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Organizers of a Black Lives Matter-related rally in Iowa on April 8 obtained a permit, entered the Iowa Capitol in an orderly way and protested bills. One arrest was made.
Many of the rioters in Washington on Jan. 6 were seeking to overturn the results of the presidential election, stormed into the U.S. Capitol and committed extensive damage. Five people died after the insurrection and hundreds have been arrested or charged.
Social media posts and a number of conservative blogs shared claims that likened a Black Lives Matter-related protest at the Iowa State Capitol that resulted in one arrest to the insurrection at the U.S. Capitol that left five people dead, including a U.S. Capitol Police officer.
We found this claim in a Gateway Pundit story headlined "INSURRECTION? Black Lives Matter Goons Take Over Iowa Capitol," a DJHJ Media blog and post, and a number of widely shared Instagram posts with the words "Insurrection at the Iowa State Capitol" underneath video from the protest.
The posts were flagged as part of Facebook’s efforts to combat false news and misinformation on its News Feed. (Read more about our partnership with Facebook.)
In Iowa a "Kill the Racist Bills" demonstration, billed in social media posts promoting the event as a Black Lives Matter protest, was organized by Advocates for Social Justice, which says its mission "is to create social, political and environmental change within the Cedar Rapids (Iowa) community, prioritizing the objectives of the #BLM movement."
The group protested four bills introduced in the Iowa Legislature that it said would "go against the Black Lives Matter movement's progress and will negatively affect lower-income communities and communities of color."
Rally organizers showed reporters a copy of a state permit they obtained to hold the rally outside the Capitol and in the building's Rotunda, the Des Moines Register reported. The few dozen protesters waited in line to go through a metal detector and get a temperature check from security guards before entering the Capitol, according to Iowa Public Radio. They did not disrupt any legislative proceedings.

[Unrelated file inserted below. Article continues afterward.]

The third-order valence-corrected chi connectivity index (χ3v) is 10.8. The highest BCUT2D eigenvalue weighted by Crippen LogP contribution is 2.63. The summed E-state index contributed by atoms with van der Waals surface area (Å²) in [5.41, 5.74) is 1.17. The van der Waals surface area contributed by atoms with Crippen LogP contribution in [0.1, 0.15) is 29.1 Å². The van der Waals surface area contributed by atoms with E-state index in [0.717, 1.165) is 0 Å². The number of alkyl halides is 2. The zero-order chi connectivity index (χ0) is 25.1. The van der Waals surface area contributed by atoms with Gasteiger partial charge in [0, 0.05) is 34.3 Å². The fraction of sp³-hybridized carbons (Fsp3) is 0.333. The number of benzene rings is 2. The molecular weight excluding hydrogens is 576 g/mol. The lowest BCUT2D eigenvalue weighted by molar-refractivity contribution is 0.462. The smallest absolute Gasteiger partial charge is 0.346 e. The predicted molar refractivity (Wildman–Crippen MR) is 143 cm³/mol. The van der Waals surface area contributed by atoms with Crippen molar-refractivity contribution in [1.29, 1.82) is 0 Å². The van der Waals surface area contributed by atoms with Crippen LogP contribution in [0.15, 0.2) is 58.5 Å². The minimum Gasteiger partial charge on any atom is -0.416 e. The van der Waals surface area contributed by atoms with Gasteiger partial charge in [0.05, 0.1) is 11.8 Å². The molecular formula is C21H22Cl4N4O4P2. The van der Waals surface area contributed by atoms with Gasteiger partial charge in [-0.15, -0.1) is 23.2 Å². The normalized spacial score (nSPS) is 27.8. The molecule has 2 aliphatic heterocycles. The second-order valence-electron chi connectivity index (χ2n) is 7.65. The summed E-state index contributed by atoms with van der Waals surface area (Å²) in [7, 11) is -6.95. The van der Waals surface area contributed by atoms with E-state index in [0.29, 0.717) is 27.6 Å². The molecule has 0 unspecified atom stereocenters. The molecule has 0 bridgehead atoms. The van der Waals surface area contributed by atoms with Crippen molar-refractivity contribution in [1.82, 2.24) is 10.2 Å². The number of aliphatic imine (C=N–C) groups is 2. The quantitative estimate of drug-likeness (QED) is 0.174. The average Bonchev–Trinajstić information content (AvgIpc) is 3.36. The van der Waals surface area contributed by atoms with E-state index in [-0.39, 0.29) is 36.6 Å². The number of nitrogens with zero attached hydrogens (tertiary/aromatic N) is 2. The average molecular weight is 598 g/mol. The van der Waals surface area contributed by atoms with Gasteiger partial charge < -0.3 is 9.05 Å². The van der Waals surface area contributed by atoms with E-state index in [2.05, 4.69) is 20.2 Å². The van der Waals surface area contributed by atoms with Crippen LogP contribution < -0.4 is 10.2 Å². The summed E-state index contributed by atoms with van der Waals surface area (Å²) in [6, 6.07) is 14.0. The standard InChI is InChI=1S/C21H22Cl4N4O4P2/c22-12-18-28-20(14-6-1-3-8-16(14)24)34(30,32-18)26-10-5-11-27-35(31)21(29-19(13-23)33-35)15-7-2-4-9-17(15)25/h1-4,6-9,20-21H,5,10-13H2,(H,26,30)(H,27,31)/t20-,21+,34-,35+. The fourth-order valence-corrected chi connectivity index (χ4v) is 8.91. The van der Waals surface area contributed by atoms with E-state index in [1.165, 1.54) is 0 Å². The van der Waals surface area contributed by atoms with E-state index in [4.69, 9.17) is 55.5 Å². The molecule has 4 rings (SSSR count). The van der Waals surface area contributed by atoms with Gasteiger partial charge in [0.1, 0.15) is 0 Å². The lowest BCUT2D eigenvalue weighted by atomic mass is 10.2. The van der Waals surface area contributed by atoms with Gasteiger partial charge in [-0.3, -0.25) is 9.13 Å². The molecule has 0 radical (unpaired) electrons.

The Washington attack came after President Donald Trump repeatedly said he wanted his supporters to fight Congress on accepting the Electoral College results that showed Joe Biden won the 2020 presidential election.
On Jan. 6, thousands of Trump supporters attended a Trump speech near the White House, in which he invited the crowd to walk to the Capitol, before protesters charged into the Capitol, causing Vice President Mike Pence and members of Congress to flee to safety. Many in the crowd, some of whom scaled walls and broke through windows, said their intent was to stop the vote confirmation and keep Trump in office despite the election results. That’s an insurrection.
In Iowa, a state trooper told the Register that as the group protested inside the Iowa Capitol, an 18-year-old protester asked him and another trooper for their badge numbers. The trooper said the teen was arrested after grabbing his arm, though other protesters told the newspaper said she did not grab him.